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Current Events: 5 Ways to Use the Newspaper in Class

Janelle Cox


The best way to teach your students about current events is to create activities that utilize the newspaper.  Newspapers can be an effective classroom teaching tool because they can be adaptable to all curriculum and grades levels, they provide enough sections to interest all students, and they are a cost-effective way to educate students.

Here, we provide you with the inside scoop on the best ways to use a newspaper in your classroom. This collection of news-breaking activities will have your students want to subscribe for more.

Extra! Extra! Read all about it!

This activity will have your students getting the scoop on the front page news.  Divide students into teams of two and challenge them to compare two similar news stories from two different newspapers. For younger students, you can read each news story together as a class, then have students team up to compare and contrast the story with a partner. Older students can read each article with their partner, then compare stories. Once students have completed this activity, come together as a class and call upon each group to write down one similarity and one difference.

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Teacher Tip: A Venn diagram works great with this activity.

Newspaper Scavenger Hunt

What’s more fun than an educational scavenger hunt? For this activity, students will feel like they are a supersleuth. To begin, make sure each student has a copy of their own newspaper, one pair of scissors, glue, and a scavenger hunt worksheet. Students must search the newspaper to find each requested item on their scavenger hunt worksheet. Once they find the item, they must cut it out and glue it next to the clue on their paper.

Scavenger hunt clues:

  • Find an advertisement for a job.
  • Find five things that are for sale.
  • Find the weather and temperature for a specific city.
  • Find a crime that occurred.
  • Find your horoscope.

News and Views

Find an article in the newspaper that is relevant to the age group of your students. Read the article aloud, or if your students are older, have them read it to themselves. Then, pose several questions about the article that require students to use their critical thinking skills. Have students take a position on the article, then have students defend their opinion in a brief paragraph.

Common critical thinking questions:

  • Who? What? When? Where? How?
  • How would solve? Can you explain?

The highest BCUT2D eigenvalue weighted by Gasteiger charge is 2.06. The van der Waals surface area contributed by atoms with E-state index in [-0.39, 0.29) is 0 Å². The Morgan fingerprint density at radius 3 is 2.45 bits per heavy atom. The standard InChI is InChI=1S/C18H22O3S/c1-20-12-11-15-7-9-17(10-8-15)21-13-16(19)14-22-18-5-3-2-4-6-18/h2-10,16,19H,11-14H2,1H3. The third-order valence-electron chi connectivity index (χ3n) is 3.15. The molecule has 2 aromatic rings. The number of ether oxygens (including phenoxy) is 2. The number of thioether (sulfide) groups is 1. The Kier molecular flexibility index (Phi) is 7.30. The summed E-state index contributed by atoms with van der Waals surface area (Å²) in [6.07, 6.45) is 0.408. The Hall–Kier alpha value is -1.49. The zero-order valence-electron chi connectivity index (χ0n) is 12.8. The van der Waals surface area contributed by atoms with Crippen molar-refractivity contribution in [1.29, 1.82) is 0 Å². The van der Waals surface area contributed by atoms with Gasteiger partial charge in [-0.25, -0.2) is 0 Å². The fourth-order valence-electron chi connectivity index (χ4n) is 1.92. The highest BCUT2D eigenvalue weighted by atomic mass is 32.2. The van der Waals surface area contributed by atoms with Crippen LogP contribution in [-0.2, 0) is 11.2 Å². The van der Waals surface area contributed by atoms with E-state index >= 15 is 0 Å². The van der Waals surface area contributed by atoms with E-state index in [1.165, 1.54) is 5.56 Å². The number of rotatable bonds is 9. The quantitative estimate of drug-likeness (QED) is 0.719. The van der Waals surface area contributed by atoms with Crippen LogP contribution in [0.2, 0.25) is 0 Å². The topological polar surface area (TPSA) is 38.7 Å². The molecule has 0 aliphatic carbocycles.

• What would happen if? What can you conclude?
  • What does it mean? What would you recommend?
  • What do you think that? How would you use?

Caption This!

The newspaper is known for their great captions. Cut out a dozen or so photographs from your local newspaper and challenge students to come up with a caption and an article just by looking at one of the pictures. Encourage students to use their imaginations and remind them to address the, who, what, when, where, and how for their article. Before sending students off to get creative, read a few catchy newspaper captions and taglines. This will help students come up with something that will catch the reader’s eye.

Write a Winning Classified

Put your students’ writing skills to the test by challenging them to write a winning classified ad. Read aloud a few catchy classifieds as well as a few non-catchy ones. Then, discuss what makes one ad more appealing than the other. Talk about how you have to grab the reader’s attention and come up with a “catch phrase” that will make the reader want to act immediately. Have students think about what they would like to sell for their classified ad. Then have them search the classified section of the newspaper to study what they are attempting to sell. Then have each student write a brief ad about what they are trying to sell.

Make sure students follow these guidelines when writing their ad:

  • Grab the reader’s attention with a catchy tagline.
  • Make sure to be mysterious and use the fewest words possible.
  • Make the reader want your offer and be compelled to contact you.

Additional Critical Thinking Newspaper Activities

  • Have students write a critical review of their favorite comic strip.
  • Students must find an article about an accident and state what could have been done to prevent it.
  • Students must write a letter to the editor of the local newspaper stating their opinion on an article in the paper.
  • Students must study the obituaries, then write an obituary about a famous living person.
  • Have students browse the major headlines and come up with three questions if each headline was an answer.

Newspapers are much more current than textbooks, which make them an excellent tool for teaching current events. If you are going to use the newspaper in the classroom be sure to visit the New York Times to get a free replica edition subscription for your classroom.

How do you use the newspaper in your classroom? Share with us in the comment section below. We would love to hear your ideas.

Janelle Cox is an education writer who uses her experience and knowledge to provide creative and original writing in the field of education. Janelle holds a Master's of Science in Education from the State University of New York College at Buffalo. She is also the Elementary Education Expert for, as well as a contributing writer to and TeachHUB Magazine. You can follow her at Twitter @Empoweringk6ed, or on Facebook at Empowering K6 Educators.

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